DALE TORBORG: “My brother brought home the [KISS] Destroyer record about when I was five years old, and I was hooked from that point on. Getting any opportunity to represent KISS or Gene was a dream come true and a thrill to be able to do it.”  – Podcast Rock City [2013]

Torborg had already been seen on WCW television alongside Chad Fortune in the tag team The Pit Crew. Eric Bischoff and Gene Simmons both picked Torborg for The Demon character due to Dale being one of the few WCW wrestlers with a passing resemblance to Gene. After being told about his new gimmick and passing a dark match “tryout” to gain the gig from Bischoff, Dale Torborg ended up having the character pulled from him at the last moment.

DALE TORBORG: Gene, when he looked at the pictures, he said, “[Torborg’s] the guy that looks the most like me. That’s the guy.”

I guess he kinda did some research, saw how big Kane was for the WWE, and said, “I want somebody as big as Kane.”

Brian Adams was over 300 lbs. I was 260. He was 40 pounds heavier than me, and I guess that’s when they said, ‘We’re gonna have to give it to Brian.’

So, Brian got the gig and Brian was one of the nicest people on the planet. Loved the guy, I thought he was awesome. So, I actually went out to Vegas when KISS did the whole Nitro thing, and I tried to help Brian with all the [Demon] mannerisms. He has no idea, doesn’t know anything about KISS, or what Gene does. I really tried to help him do the best he can for the gimmick.” – Podcast Rock City [2013]

With Eric Bischoff losing power so quickly after Brian Adams’ debut as The Demon, whatever storylines that were in play were immediately scrapped. Adams would make only one more additional appearance in the facepaint on the following Monday Nitro to bizarrely interrupt Vampiro during his match against Evan Karagias:

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“HEY VAMPIRO — NOT HERE, NOT NOW, NOT THIS TIME. BWAAAAAAAA!!!!” *STICKS OUT TONGUE* – WCW Monday Nitro [August 30th, 1999]

It seemed like all was lost for The Demon, but eventually Dale Torborg would get another chance to play the character. It would take six months, but The Demon returned to Nitro in February 2000 with Adams replaced with the leaner Torborg. According to Dale, Brian Adams immediately wanted out of The Demon gig due to not knowing much about KISS and feeling like he was forced into a gimmick he never wanted to do in the first place. All was seemingly right with the world with Torborg fulfilling a childhood dream being a member of KISS, but that’d immediately change once WCW laid out their plans for The Demon.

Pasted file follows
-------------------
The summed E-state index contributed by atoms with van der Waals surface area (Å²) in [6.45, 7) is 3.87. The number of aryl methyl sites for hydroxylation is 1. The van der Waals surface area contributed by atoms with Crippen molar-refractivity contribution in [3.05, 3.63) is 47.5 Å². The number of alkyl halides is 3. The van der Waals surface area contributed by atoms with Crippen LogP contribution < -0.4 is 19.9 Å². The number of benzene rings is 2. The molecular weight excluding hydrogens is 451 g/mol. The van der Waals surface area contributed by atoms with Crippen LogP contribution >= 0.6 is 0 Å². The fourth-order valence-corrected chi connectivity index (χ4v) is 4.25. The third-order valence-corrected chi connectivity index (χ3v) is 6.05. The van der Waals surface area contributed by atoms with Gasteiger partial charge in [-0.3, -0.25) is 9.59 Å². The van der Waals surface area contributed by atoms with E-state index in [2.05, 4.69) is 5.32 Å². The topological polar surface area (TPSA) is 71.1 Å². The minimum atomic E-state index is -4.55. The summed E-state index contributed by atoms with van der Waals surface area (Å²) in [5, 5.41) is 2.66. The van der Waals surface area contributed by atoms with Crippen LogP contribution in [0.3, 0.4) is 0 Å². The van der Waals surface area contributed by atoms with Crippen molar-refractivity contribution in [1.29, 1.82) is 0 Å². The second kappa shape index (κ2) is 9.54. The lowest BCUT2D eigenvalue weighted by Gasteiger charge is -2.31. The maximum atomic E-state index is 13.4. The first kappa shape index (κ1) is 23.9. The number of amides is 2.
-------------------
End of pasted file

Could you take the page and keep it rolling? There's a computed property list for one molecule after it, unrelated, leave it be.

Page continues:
DALE TORBORG: “Right from the get-go, [WCW] tells me, ‘You’re doing us a favor. We’re gonna bury this character to make Eric Bischoff look bad.”

That’s exactly what I was told. “You’re doing us a favor. We’re gonna put you under this facepaint and when this contract is done — for doing this for us, we’re gonna reward you by pushing you in another character.’ – Podcast Rock City [2013]

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Dale Torborg as The Demon Exits his KISS Kasket – WCW Thunder [February 2000]

DALE TORBORG: “I get so ripped on the Internet because of the character, and it really doesn’t matter. It’s neither here or there but what people don’t understand is, I had a chance to bail on the character really, really early in this whole thing. I had a choice not to take it, and I took it because I was a huge KISS fan. I could’ve bailed on it, just done what they said, finished the contract, and been pushed in another character just like they promised me that would happen, but I kept fighting for the character being a KISS fan.

I did not want to embarrass the character anymore than they were going to make it. They were going to make it look absolutely ridiculous. They were going to make this thing look horrible. I fought and fought — there was a time I got sent home for three months because I kept fighting for the character and [WCW] told me to shut hell up and go home.” – Podcast Rock City [2013]

Due to The Demon being a leftover deal from the Bischoff era, WCW immediately sandbagged Dale Torborg. Regardless of any cheering The Demon received with his colorful appearance and spectacular blood-spitting entrance, he ended up losing more often on WCW television than anything else (unless you were the kind of fan who was still watching WCW Worldwide and WCW Saturday Night in 2000). Eventually, WCW moved The Demon alongside Vampiro for The Dark Carnival stable but Torborg would never achieve championship gold under the face-paint.

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Dale Torborg as The Demon – Autograhped Promo Photo [2000]